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The Global Hub’s undulating facade turns toward Lake Michigan for inspiration

2 - Credit to Bruce Damonte 1 - Credit to Tom Arban 6 - Credit to Nic Lehoux 4 - Credit to Nic Lehoux 5 - Credit to Nic Lehoux 3 - Credit to Nic Lehoux Kellogg School of Management - Plans (1) 18.10.11 - Kellogg - CW Drawing[2] 8 - Credit to Bruce Damonte 9 - Credit to Bruce Damonte 10 - Credit to Bruce Damote 11 - Credit to Nic Lehoux 12 - Credit to Nic Lehoux 13 - Credit to Nic Lehoux
The Global Hub's curtain wall was designed to mirror movement of adjacent Lake Michigan. (Courtesy Bruce Damonte/KPMB Architects)

The newest major addition to Northwestern University in Chicagoland, the 415,000 square-foot Kellogg School of Management’s Global Hub, establishes a formidable cornerstone for the campus’s border with Lake Michigan. KPMB Architects, a Toronto-based firm with a significant background in sustainable institutional design, addressed the region’s weather extremes with a well-executed layout and an undulating triple-glazed glass curtain wall.

According to Senior Associate Kevin Thomas, the first inspiration for the building’s six-story curvilinear form is the rolling movement stemming from the adjacent Lake Michigan. The nearby shoreline stabilization system, composed of boulders and precast concrete, has been consistently smoothed over by wave patterns. For KPMB, “the use of glass helps break down the mass of the large structure while maximizing visual connections to the adjacent lake and Chicago skyline.”

The 160,000 square-foot curtain wall is designed with horizontal and vertical anodized aluminum mullions, and a reflective glass coating. While sections of the facade are curved, the design team worked closely with the manufacturer to incorporate narrow curtain wall modules and vertical glass fins at every frame to blur hard edges. Each triple-glazed glass panel is tied to the structural frame with modified steel angles painted to match the curtain wall and aluminum anchor hooks. The result is a sweeping surface that simultaneously reflects other wings of the building and the ever-changing environmental conditions.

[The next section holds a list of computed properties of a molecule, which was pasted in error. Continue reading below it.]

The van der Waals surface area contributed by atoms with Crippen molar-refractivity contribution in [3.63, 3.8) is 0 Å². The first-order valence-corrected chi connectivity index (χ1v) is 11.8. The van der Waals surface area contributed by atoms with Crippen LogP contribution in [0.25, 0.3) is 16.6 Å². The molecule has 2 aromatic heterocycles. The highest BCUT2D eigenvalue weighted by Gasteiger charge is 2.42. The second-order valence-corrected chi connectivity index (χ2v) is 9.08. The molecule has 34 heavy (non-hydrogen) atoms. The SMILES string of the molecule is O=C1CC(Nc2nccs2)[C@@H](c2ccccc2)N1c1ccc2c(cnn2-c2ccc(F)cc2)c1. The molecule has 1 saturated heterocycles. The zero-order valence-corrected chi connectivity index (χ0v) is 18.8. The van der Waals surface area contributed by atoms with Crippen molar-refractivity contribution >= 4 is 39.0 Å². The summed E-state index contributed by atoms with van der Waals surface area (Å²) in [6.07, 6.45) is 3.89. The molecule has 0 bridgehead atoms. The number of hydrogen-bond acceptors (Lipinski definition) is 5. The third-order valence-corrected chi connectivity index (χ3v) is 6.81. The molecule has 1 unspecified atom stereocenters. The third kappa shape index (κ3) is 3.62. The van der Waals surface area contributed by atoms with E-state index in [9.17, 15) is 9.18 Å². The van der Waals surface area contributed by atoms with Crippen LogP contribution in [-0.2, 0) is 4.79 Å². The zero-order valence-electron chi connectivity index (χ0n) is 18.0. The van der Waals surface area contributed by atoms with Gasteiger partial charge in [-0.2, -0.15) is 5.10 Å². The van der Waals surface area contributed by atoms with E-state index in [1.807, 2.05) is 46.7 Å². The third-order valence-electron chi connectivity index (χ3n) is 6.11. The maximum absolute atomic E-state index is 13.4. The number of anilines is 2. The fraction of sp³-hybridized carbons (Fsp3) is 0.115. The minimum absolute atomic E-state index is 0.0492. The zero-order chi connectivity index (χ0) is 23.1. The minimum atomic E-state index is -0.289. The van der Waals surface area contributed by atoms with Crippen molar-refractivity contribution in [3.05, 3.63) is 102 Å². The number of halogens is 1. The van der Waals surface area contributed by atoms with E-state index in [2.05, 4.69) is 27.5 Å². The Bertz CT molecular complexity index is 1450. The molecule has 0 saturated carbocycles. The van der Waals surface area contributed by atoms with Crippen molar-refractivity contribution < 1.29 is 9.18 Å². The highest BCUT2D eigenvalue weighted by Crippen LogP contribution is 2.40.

Although glass panels of various sizes are the primary material element, KPMB Architects added certain details to diversify the dominating blue-green color palette. The elevations are unified by reddish-brown Brazilian walnut soffits that crest and wrap around the building. Brazilian walnut, a hardwood, was chosen for its durability and minimal maintenance.

The blue-green glass curtain wall is broken up by Brazilian walnut soffits. (Courtesy Tom Arban/KPMB Architects)

The Global Hub’s layout consists of four wings, perceived by the design team as independent buildings, rotating around a centrally placed atrium. Swooping white balconies, interconnected by pale-yellow wood bridges and an expansive two-story stairwell, are the main conduits of interior circulation. The glass curtain wall and a band of rooftop clerestories, clad with high-performance translucent glazing, flood the interior with natural light without significantly producing thermal heat.

KPMB’s layout is centered on an atrium and four wings (Courtesy KPMB Architects)

The project, part of KPMB Architects’ long-running collaboration with Transsolar KlimaEngineering, was designed with a number of features to boost environmental performance. These measures include a geothermal energy system embedded beneath an adjacent football field, a ventilation system that circulates fresh air, and an automated shading system. In 2018, the Global Hub received LEED platinum certification.